## 3D Seismic Geometries

# Fully Sampled 3D Seismic Geometry

A full sampled 3D is where the sources and receivers are evenly spread on a grid, with the receiver and source intervals equal to the receiver and source line intervals. It is the ideal 3D seismic geometry we would all use if cost were not a consideration.

# Orthogonal 3D Seismic Geometry

An Orthogonal geometry is where the source and receiver lines are placed orthogonal to one another with the line intervals being larger than the station intervals.

# Megabin 3D Seismic Geometry (Parallel)

A Megabin geometry has the source and receiver points on the same line, with all lines running parallel. The source interval is typically a factor of the receiver interval.

# Slant 3D Seismic Geometry (26.565 degrees)

A Slant geometry has receiver lines at an acute angle (<90 degrees) to the source lines. Two of the most often used angles used in Slant surveys are 26.565-degrees and 45-degrees. The angle represents the azimuthal difference between source and receiver lines.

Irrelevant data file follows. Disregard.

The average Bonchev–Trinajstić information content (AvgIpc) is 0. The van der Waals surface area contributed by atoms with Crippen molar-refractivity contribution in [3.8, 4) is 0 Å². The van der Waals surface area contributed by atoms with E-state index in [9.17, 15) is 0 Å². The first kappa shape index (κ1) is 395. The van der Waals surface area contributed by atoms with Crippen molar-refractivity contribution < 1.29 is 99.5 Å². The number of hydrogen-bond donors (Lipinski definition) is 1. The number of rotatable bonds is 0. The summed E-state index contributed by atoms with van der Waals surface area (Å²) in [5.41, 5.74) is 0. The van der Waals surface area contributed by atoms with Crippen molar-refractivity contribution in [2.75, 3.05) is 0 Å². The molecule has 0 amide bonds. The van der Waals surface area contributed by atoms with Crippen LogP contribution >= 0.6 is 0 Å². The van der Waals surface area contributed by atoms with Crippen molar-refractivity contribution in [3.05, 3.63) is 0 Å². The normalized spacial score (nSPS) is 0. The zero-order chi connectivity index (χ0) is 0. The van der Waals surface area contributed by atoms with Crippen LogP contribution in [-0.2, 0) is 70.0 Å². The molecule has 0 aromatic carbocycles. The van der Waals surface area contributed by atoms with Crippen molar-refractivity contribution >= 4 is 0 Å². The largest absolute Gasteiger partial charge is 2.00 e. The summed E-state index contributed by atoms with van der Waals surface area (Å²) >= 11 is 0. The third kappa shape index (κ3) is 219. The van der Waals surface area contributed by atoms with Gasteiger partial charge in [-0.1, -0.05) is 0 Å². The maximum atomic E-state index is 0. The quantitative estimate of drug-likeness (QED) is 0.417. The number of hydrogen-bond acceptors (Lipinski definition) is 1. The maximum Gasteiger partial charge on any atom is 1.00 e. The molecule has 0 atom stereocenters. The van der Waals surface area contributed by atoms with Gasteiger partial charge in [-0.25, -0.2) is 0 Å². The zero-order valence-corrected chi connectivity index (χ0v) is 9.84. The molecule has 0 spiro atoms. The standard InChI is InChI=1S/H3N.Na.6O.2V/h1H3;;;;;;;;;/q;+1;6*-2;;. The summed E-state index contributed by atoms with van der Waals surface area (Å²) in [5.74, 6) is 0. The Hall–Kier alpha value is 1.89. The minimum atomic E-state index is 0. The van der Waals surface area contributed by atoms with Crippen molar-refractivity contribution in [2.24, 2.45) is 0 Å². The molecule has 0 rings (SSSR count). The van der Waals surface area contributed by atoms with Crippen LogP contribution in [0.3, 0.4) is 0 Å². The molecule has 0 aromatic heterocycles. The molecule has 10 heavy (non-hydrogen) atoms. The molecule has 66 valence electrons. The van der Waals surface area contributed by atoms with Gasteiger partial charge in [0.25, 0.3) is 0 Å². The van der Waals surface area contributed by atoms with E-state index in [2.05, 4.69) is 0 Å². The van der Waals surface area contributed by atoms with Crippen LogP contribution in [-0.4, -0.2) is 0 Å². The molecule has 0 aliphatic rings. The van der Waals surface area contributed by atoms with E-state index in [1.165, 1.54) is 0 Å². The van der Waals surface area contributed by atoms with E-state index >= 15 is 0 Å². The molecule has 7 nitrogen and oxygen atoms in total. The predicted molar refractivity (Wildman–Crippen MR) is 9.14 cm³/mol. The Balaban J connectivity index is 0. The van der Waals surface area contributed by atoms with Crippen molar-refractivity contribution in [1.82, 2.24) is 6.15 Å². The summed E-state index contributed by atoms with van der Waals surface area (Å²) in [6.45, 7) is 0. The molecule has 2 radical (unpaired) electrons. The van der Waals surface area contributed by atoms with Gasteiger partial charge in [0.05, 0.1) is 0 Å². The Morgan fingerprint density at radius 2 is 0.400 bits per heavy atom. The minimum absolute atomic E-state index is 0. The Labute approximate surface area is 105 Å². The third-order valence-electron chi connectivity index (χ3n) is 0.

A 26.565-degree angle between source and receiver lines will result in the sources being shifted ½ the source interval crossline from the previous source.

# Slant 3D Seismic Geometry (45 degrees)

The second common 3D Slant geometry involves a 45-degree angle between source and receiver lines. The 45-degree angle results in a crossline shift of 1 SI from the previous source point.

# Brick 3D Seismic Geometry (standard)

The standard Brick geometry has the source line between alternating receiver lines shifted by half the SLI to produce a standard brick pattern.

# Brick 3D Seismic Geometry (triple)

The triple brick is a variation on the standard brick where the source line is split into 3 alternating offsets between receiver lines with each offset being 1/3 of the SLI.

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